Entomologist Quotes (7 quotes)
Among those whom I could never pursuade to rank themselves with idlers, and who speak with indignation of my morning sleeps and nocturnal rambles, one passes the day in catching spiders, that he may count their eyes with a microscope; another exhibits the dust of a marigold separated from the flower with a dexterity worthy of Leuwenhoweck himself. Some turn the wheel of electricity; some suspend rings to a lodestone, and find that what they did yesterday, they can do again to-day.—Some register the changes of the wind, and die fully convinced that the wind is changeable.—There are men yet more profound, who have heard that two colorless liquors may produce a color by union, and that two cold bodies will grow hot of they are mingled: they mingle them, and produce the effect expected, say it is strange, and mingle them again.
If entomologists have things backward, their errors have spawned a host of others central to modern evolutionary science. … E.O. Wilson is … the founder of a rich and fruitful discipline—sociobiology. And sociobiology has … helped lay the groundwork for the dogma of the “selfish gene.”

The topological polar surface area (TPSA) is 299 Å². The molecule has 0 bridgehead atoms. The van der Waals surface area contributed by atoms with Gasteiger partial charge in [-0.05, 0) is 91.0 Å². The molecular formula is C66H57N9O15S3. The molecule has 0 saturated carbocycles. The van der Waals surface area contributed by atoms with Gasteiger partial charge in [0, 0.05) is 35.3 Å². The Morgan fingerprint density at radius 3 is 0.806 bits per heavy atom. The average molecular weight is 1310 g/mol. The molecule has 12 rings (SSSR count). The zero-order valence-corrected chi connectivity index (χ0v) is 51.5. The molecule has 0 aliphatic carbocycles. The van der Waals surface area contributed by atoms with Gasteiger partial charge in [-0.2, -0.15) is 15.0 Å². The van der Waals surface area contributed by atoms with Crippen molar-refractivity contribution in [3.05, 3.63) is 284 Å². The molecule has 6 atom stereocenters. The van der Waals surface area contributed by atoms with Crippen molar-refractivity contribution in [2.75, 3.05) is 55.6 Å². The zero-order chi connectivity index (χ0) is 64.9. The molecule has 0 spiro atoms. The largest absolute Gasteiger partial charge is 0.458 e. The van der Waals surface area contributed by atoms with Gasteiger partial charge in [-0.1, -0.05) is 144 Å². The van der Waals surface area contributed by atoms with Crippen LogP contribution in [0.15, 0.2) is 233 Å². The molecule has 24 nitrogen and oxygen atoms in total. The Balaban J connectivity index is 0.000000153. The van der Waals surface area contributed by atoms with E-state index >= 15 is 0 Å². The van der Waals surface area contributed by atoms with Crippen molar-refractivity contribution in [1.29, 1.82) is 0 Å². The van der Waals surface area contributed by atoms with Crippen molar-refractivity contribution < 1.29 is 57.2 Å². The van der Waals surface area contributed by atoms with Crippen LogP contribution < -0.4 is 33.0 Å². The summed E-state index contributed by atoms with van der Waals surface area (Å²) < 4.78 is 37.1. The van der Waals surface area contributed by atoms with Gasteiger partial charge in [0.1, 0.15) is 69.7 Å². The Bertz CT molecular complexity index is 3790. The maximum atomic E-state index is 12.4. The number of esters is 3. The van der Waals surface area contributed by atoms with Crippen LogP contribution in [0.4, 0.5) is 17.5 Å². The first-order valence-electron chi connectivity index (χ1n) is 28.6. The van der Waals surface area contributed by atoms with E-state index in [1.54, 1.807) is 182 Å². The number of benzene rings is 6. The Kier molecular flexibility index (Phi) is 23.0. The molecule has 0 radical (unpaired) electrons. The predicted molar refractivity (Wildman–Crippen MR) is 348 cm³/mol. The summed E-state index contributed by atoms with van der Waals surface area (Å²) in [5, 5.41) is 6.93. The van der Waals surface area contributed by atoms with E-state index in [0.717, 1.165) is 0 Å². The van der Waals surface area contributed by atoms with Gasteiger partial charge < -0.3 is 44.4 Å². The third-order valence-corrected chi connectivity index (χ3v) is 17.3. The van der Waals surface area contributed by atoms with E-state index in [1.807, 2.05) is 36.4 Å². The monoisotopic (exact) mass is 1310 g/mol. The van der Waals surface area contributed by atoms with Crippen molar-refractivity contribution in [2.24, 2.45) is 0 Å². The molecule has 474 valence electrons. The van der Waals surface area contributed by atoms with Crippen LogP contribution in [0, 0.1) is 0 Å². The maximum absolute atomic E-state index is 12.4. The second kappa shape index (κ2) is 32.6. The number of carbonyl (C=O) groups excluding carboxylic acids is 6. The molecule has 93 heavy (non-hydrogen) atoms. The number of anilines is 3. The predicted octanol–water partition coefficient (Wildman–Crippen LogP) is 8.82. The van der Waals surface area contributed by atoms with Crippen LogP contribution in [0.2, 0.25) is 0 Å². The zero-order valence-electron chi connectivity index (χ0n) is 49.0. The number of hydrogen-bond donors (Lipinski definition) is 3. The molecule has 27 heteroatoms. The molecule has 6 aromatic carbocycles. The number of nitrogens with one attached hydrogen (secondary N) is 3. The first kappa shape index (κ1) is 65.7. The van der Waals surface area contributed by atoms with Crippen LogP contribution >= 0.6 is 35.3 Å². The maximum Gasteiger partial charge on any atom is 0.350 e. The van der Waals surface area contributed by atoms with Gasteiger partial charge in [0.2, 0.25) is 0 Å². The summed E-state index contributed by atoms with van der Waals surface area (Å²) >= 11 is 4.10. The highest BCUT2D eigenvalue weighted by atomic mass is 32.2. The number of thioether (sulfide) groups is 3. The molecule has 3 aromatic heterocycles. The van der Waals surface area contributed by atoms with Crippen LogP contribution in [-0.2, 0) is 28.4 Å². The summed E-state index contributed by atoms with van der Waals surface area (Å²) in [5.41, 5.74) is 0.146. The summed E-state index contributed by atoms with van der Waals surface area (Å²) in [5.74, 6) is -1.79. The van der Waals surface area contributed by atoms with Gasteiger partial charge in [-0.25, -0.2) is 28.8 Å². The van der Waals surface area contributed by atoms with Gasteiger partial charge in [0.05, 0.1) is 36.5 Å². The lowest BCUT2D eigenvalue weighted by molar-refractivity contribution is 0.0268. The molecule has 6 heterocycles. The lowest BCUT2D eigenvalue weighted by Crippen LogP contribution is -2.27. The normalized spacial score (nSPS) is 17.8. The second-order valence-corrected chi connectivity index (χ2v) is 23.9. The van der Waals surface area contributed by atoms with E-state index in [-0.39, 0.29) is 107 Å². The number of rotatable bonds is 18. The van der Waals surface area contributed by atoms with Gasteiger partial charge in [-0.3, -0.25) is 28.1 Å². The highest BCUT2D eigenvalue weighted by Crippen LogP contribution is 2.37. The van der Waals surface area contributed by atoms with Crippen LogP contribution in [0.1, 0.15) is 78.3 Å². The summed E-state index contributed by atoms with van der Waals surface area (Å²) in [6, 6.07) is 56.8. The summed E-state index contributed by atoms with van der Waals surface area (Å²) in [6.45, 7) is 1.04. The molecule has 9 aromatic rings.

Most children have a bug period, and I never grew out of mine.
No man can be truly called an entomologist, sir; the subject is too vast for any single human intelligence to grasp.
There are exactly eight entomologists worldwide with the general competence to identify tropical ants and termites.
Thus, remarkably, we do not know the true number of species on earth even to the nearest order of magnitude. My own guess, based on the described fauna and flora and many discussions with entomologists and other specialists, is that the absolute number falls somewhere between five and thirty million.
Who are so rich as the poet and the man of science? “The meanest flower that blows” is an unfathomable mine of thought to the one, and “the poor beetle that we tread upon” holds a whole museum of nature’s miracles for the other.